1.4 Ensure that operation requires minimal strength, grip and wrist twisting
Using the terminal may require a number of physical operations - pressing buttons or keys, turning knobs or other moving parts, inputting cards or other items and retrieving cards, tickets or other outputs. All these operations should be possible with minimal grip, pushing and pulling strength or twisting of the wrist.
Many, particularly older, users have greatly reduced strength due to degenerative conditions that affect muscle power or restrict movements of the joints in the fingers, hands and wrists. Most operations on a terminal require finger or hand movements. If the controls are too stiff, the slots too narrow or the machine's grip on items too tight, some users may not have the strength to overcome this and will be unable to use the terminal.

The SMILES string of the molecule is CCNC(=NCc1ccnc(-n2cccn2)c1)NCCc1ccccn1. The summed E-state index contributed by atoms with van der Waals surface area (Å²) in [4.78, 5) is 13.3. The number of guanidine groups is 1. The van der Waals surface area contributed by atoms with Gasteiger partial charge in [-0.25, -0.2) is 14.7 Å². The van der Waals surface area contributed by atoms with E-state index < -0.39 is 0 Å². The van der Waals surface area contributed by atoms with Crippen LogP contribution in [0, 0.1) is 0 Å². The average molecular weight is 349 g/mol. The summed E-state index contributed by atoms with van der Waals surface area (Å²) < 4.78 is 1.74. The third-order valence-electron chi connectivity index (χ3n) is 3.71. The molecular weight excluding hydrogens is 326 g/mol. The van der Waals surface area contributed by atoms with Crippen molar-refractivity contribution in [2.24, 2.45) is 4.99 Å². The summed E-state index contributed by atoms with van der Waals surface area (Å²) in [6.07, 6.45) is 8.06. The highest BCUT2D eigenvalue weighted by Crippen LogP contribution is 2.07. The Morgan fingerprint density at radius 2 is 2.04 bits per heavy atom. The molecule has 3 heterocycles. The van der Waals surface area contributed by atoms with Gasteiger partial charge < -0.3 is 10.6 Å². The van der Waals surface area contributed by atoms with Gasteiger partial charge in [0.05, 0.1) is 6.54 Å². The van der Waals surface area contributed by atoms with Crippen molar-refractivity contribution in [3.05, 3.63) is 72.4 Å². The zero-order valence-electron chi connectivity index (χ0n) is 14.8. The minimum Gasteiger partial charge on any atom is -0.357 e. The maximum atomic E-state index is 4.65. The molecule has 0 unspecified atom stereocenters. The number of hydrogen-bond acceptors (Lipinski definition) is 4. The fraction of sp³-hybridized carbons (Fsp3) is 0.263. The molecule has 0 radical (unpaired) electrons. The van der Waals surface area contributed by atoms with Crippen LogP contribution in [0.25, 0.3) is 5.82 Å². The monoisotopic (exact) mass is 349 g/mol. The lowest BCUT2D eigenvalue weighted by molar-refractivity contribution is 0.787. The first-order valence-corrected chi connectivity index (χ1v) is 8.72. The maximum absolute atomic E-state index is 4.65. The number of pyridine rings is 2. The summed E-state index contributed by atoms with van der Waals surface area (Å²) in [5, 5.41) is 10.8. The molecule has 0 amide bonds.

Directions and Techniques
Favour pressing, but with modest force
As far as possible, avoid using controls that have to be gripped and turned rather than pressed. Allow for a maximum pressing force of 5lbf.
Don't grip outputs too tightly
Ensure that the machine's grip on outputs such as money, tickets, receipts and returned cards is no more than is necessary to prevent them being pulled out by the wind or other environmental conditions.
Make tearing easy
If tickets are delivered using perforated paper rolls, make sure the perforations are easily broken by a tugging motion.
How you could check for this:
Test with real users
To test for this, you should have a prototype used in a realistic situation by real people, particularly older people.
About user testing